Exclusive interview with the Danish singer, as she prepares to tour behind her album 'Wish Bone.'
An hour before her scheduled press meeting, the manager of Brooklyn’s Danish pop electronic artist Oh Land calls with a caveat: “Just so you know, Nanna is very, very deep into rehearsal.”
And she is.
When we’re let into her Brooklyn rehearsal space, past a line of metal framed doors someone didn’t tape before painting the walls, and door #3 opens, Nanna Øland Fabricius is leaning over her piano, deep in conversation with her keyboardist about ... something.
“—yes, but it’s with the kick. Dah-da-dah-da-dah-da-DA. And then the jam—.”
She looks to the drummer, who kicks up a punkish beat and then strikes a broad white panel on his lap. This emits a machine-sharpened, lazery noise, piercing the cymbal and kick drums’ rattley beat. The overall affect is both schizophrenic and surprisingly, naturally satisfying, rather how Shake Shack’s Chocolate-N-Bacon concoction tastes after a long night on the town. Kind of unbelievably just right.
Artists like space. I need room to do what I do. That’s why I moved there. And now my feet are getting cramped.
Incorporating polarities like these — old, new, blurry, hyper-focused — was an early goal for 'Wish Bone,' Nanna’s second studio album that’s out next week on Federal Prism, the label started by TV on the Radio's Dave Sitek, who also produced 'Wish Bone' (which can be streamed at The New York Times).
“I wanted contrast,” she says a few minutes later, balled up on the couch outside door #3, while an '80s metal guitar wails behind door #2. She takes a swig from a water bottle. “Like, the album was recorded on vintage analog equipment, but the guitar and percussion used a lot of affects.”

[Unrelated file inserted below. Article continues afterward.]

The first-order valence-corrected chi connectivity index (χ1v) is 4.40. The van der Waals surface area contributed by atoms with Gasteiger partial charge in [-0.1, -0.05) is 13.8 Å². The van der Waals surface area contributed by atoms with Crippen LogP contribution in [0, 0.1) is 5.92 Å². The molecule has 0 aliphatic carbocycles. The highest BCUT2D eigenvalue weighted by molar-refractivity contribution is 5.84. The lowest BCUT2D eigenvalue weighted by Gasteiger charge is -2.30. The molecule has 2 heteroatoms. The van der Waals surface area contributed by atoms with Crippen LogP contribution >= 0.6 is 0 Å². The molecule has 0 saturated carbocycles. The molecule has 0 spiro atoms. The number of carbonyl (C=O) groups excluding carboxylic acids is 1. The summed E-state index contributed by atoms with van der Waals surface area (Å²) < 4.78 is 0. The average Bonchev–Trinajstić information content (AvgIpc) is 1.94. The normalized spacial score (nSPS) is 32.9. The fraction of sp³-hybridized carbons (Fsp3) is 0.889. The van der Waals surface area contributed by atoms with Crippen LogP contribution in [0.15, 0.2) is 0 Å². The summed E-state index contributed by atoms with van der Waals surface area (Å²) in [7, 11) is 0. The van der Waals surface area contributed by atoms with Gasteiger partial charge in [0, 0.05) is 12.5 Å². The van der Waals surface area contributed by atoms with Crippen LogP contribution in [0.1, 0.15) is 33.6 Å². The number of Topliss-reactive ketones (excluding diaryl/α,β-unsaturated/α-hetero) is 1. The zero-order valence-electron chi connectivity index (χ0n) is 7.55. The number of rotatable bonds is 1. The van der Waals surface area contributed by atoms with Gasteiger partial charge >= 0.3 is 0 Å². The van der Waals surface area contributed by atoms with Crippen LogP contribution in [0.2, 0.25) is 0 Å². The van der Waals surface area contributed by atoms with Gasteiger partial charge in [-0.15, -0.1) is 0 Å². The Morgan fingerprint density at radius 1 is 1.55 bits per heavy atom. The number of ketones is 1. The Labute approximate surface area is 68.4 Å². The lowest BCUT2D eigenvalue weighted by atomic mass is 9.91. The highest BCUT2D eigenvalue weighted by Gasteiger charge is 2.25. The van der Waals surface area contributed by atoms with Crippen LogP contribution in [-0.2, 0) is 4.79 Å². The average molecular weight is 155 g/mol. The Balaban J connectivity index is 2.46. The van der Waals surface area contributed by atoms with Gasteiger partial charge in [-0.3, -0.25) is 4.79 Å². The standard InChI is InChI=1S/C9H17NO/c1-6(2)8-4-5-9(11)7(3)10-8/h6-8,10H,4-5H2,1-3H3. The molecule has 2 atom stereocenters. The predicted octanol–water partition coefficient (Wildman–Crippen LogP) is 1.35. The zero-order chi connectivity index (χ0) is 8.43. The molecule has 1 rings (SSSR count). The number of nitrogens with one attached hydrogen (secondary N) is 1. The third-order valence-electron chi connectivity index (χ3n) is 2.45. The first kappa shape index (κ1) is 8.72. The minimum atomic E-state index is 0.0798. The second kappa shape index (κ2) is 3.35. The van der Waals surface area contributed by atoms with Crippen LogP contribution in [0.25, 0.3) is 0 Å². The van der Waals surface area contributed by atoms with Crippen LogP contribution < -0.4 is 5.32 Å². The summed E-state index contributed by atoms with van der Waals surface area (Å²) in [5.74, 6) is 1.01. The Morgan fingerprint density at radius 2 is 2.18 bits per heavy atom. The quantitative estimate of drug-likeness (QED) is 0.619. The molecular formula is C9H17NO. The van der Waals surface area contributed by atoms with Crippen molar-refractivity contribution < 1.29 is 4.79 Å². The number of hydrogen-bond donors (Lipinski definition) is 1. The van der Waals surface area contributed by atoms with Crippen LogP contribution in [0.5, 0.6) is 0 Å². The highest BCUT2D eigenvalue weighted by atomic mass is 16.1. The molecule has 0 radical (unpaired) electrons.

Like the white panel the drummer was playing?
“Yes! That’s called a TrapKAT. It’s a perfect example. Old with new. And we’re using it on the tour because we don’t want any laptops on stage.”
So why did a Royal Swedish Ballet alum with an opera singer’s genes move not just to New York or just or Brooklyn -- but to the Williamsburg neighborhood?
I’m expecting an answer about the power of young energy. The chummy neighborhoodness of good old Billyburg. The creative enclave with a magnetic pull—
“Artists like space," she says. "I need room to do what I do. That’s why I moved there.”
But that was three years ago, she says, “And now my feet are getting cramped.” Where?
“I don’t know,” she says before suggesting Bedford-Stuyvesant, another neighborhood with a gritty past.
The photographer’s waiting for his minutes with Oh Land, removing an autographed photo from the blue wall he’ll shoot her against, where she’ll do happy, serious, and pensive faces, bust out a few dance moves: the Twist, the Watusi, and the Mashed Potato. Then it’s time to work again. She shakes our hands, asks if we’ll be at her Williamsburg show Friday night, then walks back into the room, turns, and shuts the door.
Oh Land's tour begins tonight, September 20, at the Music Hall of Williamsburg in Brooklyn, NY. More tour dates can be found on her website.
Cole Louison is the author of 'The Impossible: Rodney Mullen, Ryan Sheckler, and the Fantastic History of Skateboarding.'